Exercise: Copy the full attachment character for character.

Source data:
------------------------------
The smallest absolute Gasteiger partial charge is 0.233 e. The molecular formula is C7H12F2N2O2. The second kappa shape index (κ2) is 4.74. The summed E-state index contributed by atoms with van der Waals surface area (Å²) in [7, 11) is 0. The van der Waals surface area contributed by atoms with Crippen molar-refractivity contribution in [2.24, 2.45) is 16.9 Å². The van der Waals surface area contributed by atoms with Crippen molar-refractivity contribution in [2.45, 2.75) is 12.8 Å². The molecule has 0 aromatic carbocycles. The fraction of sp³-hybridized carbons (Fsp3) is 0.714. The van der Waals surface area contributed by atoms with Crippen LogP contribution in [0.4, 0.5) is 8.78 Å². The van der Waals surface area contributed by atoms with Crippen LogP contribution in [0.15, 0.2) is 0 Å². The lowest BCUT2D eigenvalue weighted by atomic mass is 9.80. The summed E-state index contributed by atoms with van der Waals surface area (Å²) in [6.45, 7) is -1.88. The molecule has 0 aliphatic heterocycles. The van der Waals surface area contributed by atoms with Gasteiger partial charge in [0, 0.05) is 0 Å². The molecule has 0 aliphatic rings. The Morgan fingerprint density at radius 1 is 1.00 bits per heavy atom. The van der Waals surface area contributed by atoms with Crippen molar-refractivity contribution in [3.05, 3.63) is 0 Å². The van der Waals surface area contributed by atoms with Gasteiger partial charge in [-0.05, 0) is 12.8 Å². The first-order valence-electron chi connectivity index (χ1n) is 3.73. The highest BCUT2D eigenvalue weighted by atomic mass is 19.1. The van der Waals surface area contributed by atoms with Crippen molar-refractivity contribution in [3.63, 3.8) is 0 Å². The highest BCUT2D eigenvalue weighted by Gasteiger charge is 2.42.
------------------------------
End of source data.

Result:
The smallest absolute Gasteiger partial charge is 0.233 e. The molecular formula is C7H12F2N2O2. The second kappa shape index (κ2) is 4.74. The summed E-state index contributed by atoms with van der Waals surface area (Å²) in [7, 11) is 0. The van der Waals surface area contributed by atoms with Crippen molar-refractivity contribution in [2.24, 2.45) is 16.9 Å². The van der Waals surface area contributed by atoms with Crippen molar-refractivity contribution in [2.45, 2.75) is 12.8 Å². The molecule has 0 aromatic carbocycles. The fraction of sp³-hybridized carbons (Fsp3) is 0.714. The van der Waals surface area contributed by atoms with Crippen LogP contribution in [0.4, 0.5) is 8.78 Å². The van der Waals surface area contributed by atoms with Crippen LogP contribution in [0.15, 0.2) is 0 Å². The lowest BCUT2D eigenvalue weighted by atomic mass is 9.80. The summed E-state index contributed by atoms with van der Waals surface area (Å²) in [6.45, 7) is -1.88. The molecule has 0 aliphatic heterocycles. The van der Waals surface area contributed by atoms with Gasteiger partial charge in [0, 0.05) is 0 Å². The molecule has 0 aliphatic rings. The Morgan fingerprint density at radius 1 is 1.00 bits per heavy atom. The van der Waals surface area contributed by atoms with Crippen molar-refractivity contribution in [3.05, 3.63) is 0 Å². The van der Waals surface area contributed by atoms with Gasteiger partial charge in [-0.05, 0) is 12.8 Å². The first-order valence-electron chi connectivity index (χ1n) is 3.73. The highest BCUT2D eigenvalue weighted by atomic mass is 19.1. The van der Waals surface area contributed by atoms with Crippen molar-refractivity contribution in [3.63, 3.8) is 0 Å². The highest BCUT2D eigenvalue weighted by Gasteiger charge is 2.42.